The Apology (2022) Review
The flood of sinister Christmas-themed films continues with The Apology, a thriller about Darlene Hagen (Anna Gunn, Red State, Sully). She’s a recovering alcoholic and, with some help from her best friend Gretchen (Janeane Garofalo, Lava, Wet Hot American Summer), is hosting the family festivities for the first time in twenty years. But tonight she’s struggling to maintain that sobriety.
Twenty years ago her daughter Sally (Holland Bailey, Manifest West, Supper for Civilised Girls) disappeared. In the years since there has been explanation or evidence that might offer even a suggestion as to what happened to her. Now, with a storm whipping up outside her former brother-in-law Jack (Linus Roache, Division 19, Mandy) whom she hasn’t spoken to in nineteen years turns up with gifts and a dark secret.
The Apology is the first feature for writer/director Alison Star Locke (My Mom’s Just Not That Into Me, Shhhhhhh…) and she’s picked a deceptively simple-looking project for her debut. One location and a very small cast, three characters with just two Jack and Darlene on screen for much of the film’s length. As you may have guessed, Garofalo’s Gretchen has rather limited screen time, appearing at the beginning of the film and disappearing until the final act.
Everything starts simply enough. Jack turns up with a plausible excuse for wanting to be there for Christmas and Darlene agrees, on the condition he clears it with her sister which he seems a bit hesitant to do. It doesn’t take long before the first of several secrets is revealed, Darlene was sleeping with her sister’s husband. Or Jack was sleeping with his wife’s sister if you prefer.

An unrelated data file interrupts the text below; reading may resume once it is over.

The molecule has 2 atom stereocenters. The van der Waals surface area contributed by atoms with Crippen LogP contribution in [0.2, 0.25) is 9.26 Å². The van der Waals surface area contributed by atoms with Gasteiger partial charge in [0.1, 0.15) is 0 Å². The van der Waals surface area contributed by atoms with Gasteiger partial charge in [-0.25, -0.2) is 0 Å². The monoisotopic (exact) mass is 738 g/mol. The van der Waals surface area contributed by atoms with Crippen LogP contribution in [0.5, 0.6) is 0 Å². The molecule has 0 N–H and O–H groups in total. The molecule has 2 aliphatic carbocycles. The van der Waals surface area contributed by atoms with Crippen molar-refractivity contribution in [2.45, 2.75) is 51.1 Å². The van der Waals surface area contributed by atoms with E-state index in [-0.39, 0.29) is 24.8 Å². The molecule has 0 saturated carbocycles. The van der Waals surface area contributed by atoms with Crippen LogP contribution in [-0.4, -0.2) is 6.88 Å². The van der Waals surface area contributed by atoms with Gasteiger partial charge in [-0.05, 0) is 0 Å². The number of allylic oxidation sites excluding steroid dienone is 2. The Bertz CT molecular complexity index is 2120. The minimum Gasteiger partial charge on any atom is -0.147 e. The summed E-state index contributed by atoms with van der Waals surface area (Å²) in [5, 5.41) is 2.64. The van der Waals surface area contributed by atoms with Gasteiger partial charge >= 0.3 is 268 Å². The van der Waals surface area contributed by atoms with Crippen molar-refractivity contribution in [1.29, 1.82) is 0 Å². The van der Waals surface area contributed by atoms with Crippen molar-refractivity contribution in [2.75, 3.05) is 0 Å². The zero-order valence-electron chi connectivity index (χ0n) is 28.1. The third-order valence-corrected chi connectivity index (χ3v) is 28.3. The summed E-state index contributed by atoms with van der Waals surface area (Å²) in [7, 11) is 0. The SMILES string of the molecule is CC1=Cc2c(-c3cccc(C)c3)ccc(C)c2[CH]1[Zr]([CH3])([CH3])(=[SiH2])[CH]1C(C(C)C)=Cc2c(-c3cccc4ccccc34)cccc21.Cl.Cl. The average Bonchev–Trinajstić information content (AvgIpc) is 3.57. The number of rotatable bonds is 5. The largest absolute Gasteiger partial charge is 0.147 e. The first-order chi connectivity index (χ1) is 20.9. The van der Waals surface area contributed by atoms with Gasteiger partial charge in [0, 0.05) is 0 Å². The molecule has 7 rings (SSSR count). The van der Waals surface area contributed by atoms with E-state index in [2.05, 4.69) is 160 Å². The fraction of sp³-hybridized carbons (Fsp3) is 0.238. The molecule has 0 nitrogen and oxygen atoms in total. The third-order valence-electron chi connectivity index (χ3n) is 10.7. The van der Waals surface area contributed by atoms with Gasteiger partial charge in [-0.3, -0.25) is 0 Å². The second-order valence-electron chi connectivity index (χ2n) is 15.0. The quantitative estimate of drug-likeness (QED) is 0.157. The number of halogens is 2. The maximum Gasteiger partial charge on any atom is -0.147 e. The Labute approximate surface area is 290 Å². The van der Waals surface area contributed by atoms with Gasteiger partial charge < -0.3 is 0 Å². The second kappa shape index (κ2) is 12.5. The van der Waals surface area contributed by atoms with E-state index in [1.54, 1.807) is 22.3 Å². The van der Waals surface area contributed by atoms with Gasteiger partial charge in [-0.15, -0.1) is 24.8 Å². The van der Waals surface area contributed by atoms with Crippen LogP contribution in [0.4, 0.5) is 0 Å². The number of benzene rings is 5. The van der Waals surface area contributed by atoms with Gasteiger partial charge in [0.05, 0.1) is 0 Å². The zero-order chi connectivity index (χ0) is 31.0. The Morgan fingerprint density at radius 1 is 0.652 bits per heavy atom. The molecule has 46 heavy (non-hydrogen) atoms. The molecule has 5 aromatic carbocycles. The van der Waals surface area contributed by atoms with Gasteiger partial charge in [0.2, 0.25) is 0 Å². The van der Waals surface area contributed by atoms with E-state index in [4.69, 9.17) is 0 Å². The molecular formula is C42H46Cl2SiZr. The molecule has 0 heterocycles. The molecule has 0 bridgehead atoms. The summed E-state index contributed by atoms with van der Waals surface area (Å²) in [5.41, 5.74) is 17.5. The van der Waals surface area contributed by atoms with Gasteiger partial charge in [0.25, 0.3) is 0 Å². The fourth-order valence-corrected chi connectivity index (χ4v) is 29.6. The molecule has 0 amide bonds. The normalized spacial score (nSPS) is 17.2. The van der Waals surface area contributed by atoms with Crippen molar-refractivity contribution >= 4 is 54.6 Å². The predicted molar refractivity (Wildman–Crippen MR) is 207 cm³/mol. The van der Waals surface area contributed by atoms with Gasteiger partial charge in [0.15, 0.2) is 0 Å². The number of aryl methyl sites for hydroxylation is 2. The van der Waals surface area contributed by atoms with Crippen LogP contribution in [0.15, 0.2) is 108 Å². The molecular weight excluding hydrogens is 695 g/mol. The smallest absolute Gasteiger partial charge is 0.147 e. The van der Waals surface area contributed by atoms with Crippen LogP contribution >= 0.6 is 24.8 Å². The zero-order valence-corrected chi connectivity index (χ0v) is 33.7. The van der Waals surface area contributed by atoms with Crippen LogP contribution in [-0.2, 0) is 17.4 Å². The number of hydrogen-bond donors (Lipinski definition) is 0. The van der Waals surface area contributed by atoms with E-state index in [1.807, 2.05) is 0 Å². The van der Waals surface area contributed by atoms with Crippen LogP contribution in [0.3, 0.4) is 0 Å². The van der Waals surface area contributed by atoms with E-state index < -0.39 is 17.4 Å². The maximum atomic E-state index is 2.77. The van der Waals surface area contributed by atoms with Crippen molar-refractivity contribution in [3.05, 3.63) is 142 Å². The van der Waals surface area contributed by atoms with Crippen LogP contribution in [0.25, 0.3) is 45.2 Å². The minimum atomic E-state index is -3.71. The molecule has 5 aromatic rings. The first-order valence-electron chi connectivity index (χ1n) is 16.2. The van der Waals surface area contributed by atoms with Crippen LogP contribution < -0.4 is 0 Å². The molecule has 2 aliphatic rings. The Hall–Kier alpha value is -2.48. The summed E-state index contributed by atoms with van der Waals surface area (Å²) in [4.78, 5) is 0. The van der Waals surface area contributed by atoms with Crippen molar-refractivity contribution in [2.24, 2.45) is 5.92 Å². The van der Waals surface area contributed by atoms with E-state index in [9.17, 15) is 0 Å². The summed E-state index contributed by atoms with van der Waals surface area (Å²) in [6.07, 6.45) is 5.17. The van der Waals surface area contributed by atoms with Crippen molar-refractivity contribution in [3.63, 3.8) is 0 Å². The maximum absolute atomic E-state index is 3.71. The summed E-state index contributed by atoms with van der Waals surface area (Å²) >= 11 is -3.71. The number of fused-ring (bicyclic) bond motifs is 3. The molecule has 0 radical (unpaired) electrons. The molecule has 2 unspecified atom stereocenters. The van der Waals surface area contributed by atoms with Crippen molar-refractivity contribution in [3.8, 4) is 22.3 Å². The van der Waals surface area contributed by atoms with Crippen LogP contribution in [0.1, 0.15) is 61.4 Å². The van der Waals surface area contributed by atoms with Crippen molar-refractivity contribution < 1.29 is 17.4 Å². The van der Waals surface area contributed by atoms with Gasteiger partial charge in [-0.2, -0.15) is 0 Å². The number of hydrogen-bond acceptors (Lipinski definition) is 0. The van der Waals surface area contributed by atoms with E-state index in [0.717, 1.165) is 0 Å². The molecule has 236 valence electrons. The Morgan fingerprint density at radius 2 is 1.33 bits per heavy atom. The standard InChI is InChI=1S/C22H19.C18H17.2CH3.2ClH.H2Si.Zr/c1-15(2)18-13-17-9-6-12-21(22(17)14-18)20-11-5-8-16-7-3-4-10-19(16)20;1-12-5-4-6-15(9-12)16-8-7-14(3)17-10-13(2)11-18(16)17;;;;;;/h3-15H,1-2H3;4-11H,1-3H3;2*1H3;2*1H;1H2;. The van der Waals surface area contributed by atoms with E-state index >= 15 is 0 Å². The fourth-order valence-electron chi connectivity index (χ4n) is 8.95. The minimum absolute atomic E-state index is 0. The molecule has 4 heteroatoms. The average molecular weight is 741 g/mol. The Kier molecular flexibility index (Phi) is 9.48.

By this point, The Apology felt more like a film that was heading for Lifetime rather than Shudder. But then things take a much darker turn when he brings up Sally. Given the film’s plot, we know what the next reveal is going to be, but Locke does a good job of drawing the inevitable out and raising the film’s level of tension.
A lot of credit goes to Gunn and Roache who deliver excellent performances, her shock turning into horror as he calmly relates what happened twenty years ago. Roache gives Jack’s rationalizations and attempts to minimize his actions a believably sociopathic edge. This back-and-forth helps The Apology keep the viewer’s interest despite only occasional bursts of action throughout its first hour.
The last half hour does deliver some action but The Apology is more about mood and tension than physical confrontation despite what the trailer wants you to believe. And for once I didn’t feel overly let down by that fact, the script was tight enough that I wasn’t sure who would come out on top. Or, if it was Darlene if she would call the police or take matters into her own hands. That decision is a little more complicated than it might appear, which adds another variable to the equation.
A tightly wound and briskly paced thriller, The Apology will probably leave Shudder’s more hard-core horror fans unimpressed. But viewers who can appreciate a film based on tension and suspense should appreciate the way the script sets up two almost equally matched adversaries and lets the advantage shift back and forth. Topped off with excellent acting and some nice work from cinematographer Jack Caswell (Adventure Force 5, Archenemy) it’s an unexpected Christmas treat.